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1 Then a Whig member of Congress; since, Governor of New York.
2 Mr. James Brooks, Editor of The New York Express, reported to the New York Whig State Convention of 1847 (October 6th), an Address condemning the objects of the Mexican War then raging, which was unanimously adopted. In the course of it, he said:
Fellow Citizens: Disguise the Mexican War as sophistry may, the great truth cannot be put down, nor lied down, that it exists because of the Annexation of Texas; that from such a cause we predicted such a consequence would follow; and that, but for that cause, no war would have existed at all. Disguise its intents, purposes and consequences, as sophistry may struggle to do, the further great truth cannot be hidden, that its main object is the conquest of a market for slaves, and that the flag our victorious legions rally around, fight under, and fall for, is to be desecrated from its holy character of Liberty and Emancipation into an errand of Bondage and Slavery. * * * We protest, too, in the name of the rights of Man and of Liberty, against the further extension of Slavery in North America. The curse which our mother country inflicted upon us, in spite of our fathers' remonstrances, we demand shall never blight the virgin soil of the North Pacific. * * * * We will not pour out the blood of our countrymen, if we can help it, to turn a Free into a Slave soil; we will not spend from fifty to a hundred millions of dollars per year to make a Slave market for any portion of our countrymen. * * * The Union as it is, the whole Union, and nothing but the Union, we will stand by to the last — but No More Territory is our watchword — unless it be Free.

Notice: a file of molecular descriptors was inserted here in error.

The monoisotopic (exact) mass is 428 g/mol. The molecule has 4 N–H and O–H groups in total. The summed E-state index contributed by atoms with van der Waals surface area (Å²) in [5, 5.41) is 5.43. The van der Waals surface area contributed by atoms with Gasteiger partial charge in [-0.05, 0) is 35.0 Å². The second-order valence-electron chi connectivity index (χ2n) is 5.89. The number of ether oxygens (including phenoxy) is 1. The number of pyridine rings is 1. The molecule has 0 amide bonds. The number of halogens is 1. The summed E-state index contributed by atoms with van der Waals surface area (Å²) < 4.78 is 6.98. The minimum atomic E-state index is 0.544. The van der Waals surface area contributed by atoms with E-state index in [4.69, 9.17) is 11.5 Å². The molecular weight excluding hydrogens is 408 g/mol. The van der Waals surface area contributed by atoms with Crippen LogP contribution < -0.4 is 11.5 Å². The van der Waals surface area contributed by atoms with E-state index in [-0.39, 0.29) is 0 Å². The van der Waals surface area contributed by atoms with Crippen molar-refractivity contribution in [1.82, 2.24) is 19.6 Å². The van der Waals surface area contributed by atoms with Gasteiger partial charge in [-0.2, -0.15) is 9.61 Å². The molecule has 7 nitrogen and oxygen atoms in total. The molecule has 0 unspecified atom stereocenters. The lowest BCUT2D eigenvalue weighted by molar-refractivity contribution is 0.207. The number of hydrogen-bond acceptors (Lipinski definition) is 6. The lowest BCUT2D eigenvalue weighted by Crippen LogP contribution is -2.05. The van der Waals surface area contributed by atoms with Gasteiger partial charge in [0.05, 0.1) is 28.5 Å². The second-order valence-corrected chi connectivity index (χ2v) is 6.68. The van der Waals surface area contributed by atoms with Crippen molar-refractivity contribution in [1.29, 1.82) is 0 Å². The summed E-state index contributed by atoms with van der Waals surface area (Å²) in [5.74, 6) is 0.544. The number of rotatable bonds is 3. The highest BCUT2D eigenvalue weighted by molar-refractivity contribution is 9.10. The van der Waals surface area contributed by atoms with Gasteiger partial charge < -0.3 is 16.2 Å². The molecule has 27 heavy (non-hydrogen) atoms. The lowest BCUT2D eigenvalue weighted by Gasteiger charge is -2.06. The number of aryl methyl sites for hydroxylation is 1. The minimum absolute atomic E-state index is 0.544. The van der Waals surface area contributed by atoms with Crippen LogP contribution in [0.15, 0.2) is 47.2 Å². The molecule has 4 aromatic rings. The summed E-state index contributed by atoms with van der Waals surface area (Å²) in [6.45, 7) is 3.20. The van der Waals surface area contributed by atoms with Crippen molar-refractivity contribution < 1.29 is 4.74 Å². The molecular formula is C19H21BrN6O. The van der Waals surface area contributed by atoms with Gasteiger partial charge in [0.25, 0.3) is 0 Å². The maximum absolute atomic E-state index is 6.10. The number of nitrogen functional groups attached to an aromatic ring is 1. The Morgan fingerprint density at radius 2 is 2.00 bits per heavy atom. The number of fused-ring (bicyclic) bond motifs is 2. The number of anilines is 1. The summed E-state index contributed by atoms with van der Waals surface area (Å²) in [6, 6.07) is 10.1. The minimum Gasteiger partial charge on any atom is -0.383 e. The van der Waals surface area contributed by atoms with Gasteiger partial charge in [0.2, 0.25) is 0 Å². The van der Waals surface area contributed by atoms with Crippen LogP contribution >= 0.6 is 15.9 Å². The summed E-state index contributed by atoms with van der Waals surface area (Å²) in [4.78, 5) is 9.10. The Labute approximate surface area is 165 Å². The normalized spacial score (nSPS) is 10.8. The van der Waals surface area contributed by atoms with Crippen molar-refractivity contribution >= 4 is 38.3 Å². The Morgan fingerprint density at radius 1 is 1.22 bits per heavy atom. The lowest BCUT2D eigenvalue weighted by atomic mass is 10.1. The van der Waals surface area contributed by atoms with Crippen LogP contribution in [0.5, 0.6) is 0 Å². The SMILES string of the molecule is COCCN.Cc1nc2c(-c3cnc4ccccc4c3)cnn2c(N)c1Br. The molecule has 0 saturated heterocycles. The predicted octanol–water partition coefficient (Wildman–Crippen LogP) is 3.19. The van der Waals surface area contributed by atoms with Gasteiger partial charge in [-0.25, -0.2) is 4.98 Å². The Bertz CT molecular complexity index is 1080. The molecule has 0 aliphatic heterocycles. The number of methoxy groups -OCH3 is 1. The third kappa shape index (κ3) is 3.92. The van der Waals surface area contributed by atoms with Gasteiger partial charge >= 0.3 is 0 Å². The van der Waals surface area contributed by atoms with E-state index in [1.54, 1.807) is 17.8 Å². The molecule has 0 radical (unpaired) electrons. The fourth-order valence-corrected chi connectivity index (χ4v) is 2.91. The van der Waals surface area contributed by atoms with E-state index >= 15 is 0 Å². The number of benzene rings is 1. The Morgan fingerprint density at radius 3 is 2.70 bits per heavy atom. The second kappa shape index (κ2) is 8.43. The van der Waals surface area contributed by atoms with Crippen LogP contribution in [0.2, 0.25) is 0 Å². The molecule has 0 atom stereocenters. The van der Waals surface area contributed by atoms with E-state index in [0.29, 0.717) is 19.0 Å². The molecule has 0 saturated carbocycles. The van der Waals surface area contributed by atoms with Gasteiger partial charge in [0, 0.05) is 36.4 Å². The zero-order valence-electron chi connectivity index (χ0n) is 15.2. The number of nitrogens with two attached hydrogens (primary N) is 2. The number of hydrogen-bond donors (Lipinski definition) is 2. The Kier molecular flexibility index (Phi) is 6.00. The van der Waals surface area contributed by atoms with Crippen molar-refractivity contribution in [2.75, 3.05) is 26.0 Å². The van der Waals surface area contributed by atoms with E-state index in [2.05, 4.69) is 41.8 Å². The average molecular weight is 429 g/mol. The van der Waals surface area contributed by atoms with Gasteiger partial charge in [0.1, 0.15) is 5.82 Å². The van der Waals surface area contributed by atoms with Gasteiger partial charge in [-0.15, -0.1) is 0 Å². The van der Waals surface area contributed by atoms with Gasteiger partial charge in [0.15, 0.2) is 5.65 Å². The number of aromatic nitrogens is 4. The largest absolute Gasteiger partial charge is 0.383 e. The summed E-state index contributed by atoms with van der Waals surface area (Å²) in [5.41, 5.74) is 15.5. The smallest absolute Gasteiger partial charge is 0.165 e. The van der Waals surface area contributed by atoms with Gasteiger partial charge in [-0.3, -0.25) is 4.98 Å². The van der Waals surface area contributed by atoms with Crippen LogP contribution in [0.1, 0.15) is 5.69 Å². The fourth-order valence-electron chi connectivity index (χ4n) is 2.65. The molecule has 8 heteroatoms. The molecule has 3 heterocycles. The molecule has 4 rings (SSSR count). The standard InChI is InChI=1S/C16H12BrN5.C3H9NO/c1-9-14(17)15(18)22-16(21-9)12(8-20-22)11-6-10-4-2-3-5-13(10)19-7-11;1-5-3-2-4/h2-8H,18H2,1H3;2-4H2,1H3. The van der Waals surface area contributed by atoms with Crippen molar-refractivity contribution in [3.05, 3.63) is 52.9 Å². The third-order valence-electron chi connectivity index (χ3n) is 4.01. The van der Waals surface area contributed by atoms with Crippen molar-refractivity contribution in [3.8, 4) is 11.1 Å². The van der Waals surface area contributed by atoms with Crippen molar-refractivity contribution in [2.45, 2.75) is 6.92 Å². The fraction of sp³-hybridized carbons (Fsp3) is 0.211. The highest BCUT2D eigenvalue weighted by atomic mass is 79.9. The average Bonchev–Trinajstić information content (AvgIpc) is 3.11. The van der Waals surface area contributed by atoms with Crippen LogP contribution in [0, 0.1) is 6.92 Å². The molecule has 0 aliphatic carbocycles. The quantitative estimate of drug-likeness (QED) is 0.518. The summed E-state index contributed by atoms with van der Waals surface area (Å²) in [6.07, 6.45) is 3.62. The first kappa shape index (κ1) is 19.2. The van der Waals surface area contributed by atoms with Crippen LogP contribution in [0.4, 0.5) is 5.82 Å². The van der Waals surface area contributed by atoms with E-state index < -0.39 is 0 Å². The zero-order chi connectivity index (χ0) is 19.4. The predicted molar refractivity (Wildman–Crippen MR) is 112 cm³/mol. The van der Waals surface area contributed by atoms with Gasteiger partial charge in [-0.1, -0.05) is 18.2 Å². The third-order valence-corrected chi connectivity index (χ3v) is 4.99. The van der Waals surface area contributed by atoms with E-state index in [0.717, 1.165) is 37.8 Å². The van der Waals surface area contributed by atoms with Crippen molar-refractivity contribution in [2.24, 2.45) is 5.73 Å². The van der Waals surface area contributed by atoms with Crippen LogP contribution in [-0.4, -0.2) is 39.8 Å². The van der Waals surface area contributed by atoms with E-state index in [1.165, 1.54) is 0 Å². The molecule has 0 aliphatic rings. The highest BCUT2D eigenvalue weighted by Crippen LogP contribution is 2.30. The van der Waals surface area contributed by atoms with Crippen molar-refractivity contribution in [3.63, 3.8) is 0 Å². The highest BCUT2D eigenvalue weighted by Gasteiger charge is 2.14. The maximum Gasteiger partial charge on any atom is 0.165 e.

3 The last Convention of the Cass Democrats, or “Hunkers,” which was held at Syracuse in September, 1849, proposing a conciliatory course toward the “Barnburners,” as an overture towards a neutral basis of runion with them, adopted the following:“Resolved, That we are opposed to the extension of Slavery to the free territories of the United States; but we do not regard the Slavery question, in any form of its agitation, or any opinion in relation thereto, as a test of political faith, or as a rule of party action.”
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